Brass in pocket

I was a band geek when I was a kid, and a pretty damn good one at that. By which I mean it was equally true to refer to me as both Band Member and Geek. I played the euphonium, which if you’re not a member of the Glorious and Resplendent Order of the Band Geek, looks like this.

It’s about half the size of a tuba. Sounds kind of like a mellow trombone, or like a smooth brass cello.

I had a pretty good natural ability at the thing, too. So much so that my mother, broke as she was, bought me a brand new Yamaha euphonium when I was a freshman in high school, mainly because I had recently become the youngest member of the local conservatory orchestra. I never really considered playing it for a living — I knew perfectly well I didn’t have the chops — or the dedication — for that. But I always swore I would not grow up to be one of those adults who used to play an instrument. Nothing, I thought at the time, would be lamer.

Then when I was a sophomore in college, still playing the horn and even paying for private lessons at the college a half an hour away because my college didn’t have a low brass instructor, my beautiful Yamaha euphonium got stolen out of the storage area in the basement of my dorm.

I won’t say I was devastated, because I don’t remember feeling that way. At that time in my life I had an alarmingly cavalier attitude toward my possessions, and was prone to losing just about everything I owned. (This is why I only have two mix tapes from my youth — luckily, one is my favorite.)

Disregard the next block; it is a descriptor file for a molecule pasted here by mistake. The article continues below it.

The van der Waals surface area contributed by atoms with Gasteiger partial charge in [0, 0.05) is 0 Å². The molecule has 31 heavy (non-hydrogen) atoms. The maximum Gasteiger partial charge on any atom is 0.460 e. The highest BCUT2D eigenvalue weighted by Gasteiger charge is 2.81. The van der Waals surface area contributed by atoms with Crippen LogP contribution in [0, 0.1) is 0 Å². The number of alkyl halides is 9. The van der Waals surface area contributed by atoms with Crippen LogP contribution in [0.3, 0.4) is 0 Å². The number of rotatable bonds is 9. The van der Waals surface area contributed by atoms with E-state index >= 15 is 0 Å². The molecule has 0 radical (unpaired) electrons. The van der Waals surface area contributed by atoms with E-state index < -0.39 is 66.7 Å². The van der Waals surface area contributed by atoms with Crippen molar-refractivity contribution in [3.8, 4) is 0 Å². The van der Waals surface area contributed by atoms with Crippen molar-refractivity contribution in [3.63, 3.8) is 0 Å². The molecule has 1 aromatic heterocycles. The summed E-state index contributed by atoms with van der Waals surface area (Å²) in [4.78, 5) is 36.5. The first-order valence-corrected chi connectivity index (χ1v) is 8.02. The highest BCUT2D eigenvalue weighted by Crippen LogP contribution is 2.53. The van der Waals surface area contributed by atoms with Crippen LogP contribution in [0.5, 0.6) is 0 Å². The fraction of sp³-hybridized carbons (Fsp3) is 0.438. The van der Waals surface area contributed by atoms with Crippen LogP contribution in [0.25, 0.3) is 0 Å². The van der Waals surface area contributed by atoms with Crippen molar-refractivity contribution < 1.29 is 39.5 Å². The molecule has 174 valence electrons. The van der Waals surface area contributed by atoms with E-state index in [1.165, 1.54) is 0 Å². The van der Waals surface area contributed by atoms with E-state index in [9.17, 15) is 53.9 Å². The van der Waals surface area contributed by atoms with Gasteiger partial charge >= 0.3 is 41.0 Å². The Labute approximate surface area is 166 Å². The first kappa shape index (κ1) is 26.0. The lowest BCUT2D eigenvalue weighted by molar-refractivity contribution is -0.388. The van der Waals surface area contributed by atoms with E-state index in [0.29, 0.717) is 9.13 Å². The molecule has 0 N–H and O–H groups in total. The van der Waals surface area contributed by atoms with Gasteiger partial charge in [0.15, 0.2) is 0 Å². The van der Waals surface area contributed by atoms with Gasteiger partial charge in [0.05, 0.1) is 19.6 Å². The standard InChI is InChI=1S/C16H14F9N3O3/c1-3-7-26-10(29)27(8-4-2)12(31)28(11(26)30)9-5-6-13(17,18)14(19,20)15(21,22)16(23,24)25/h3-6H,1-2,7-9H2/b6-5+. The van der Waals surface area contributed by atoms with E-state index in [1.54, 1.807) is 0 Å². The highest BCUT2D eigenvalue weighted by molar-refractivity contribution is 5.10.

At the time, I liked to think that this attitude was due to my occupying a higher spiritual plane of non-materialism, but really I was just irresponsible.

So when my Yamaha went missing, I was upset, but I got over it very quickly. Those lessons were expensive, after all, and that half-hour bus ride was a pain in my ass.

It wasn’t until years later that the dreams began.

At first, there would just be someone in the background of a dream playing a euphonium. Then someone walking down the street, playing the euphonium. This pattern progressed over the years until I reached the point where I would dream about getting the chance to play a euphonium just about once a month.

More recently, it’s appeared as an antidote to my odd anxiety dreams. I’ll be in the midst of a full-blown anxiety dream, and suddenly I’ll walk into a room full of fifty or a hundred people playing the euphonium, and one of them will shove one into my hands and urge me to play. When I had another one of those dreams two nights ago, I woke up and said OK! OK! OK! I’ll look on EBay for a fucking euphonium.

True to my word, I did, and I found one and bid on it. And today I won that auction, and for a remarkably low price.

The odd thing is that it is the exact same make and model as my stolen horn from long ago. Hell, for all I know it is the exact same horn, much-traveled. I’ll think I’ll make an effort to start believing that.

So in about a week I’ll have my horn back, for the first time in fifteen years. Clearly, my psyche has been strongly urging me to reunite with it for some time.

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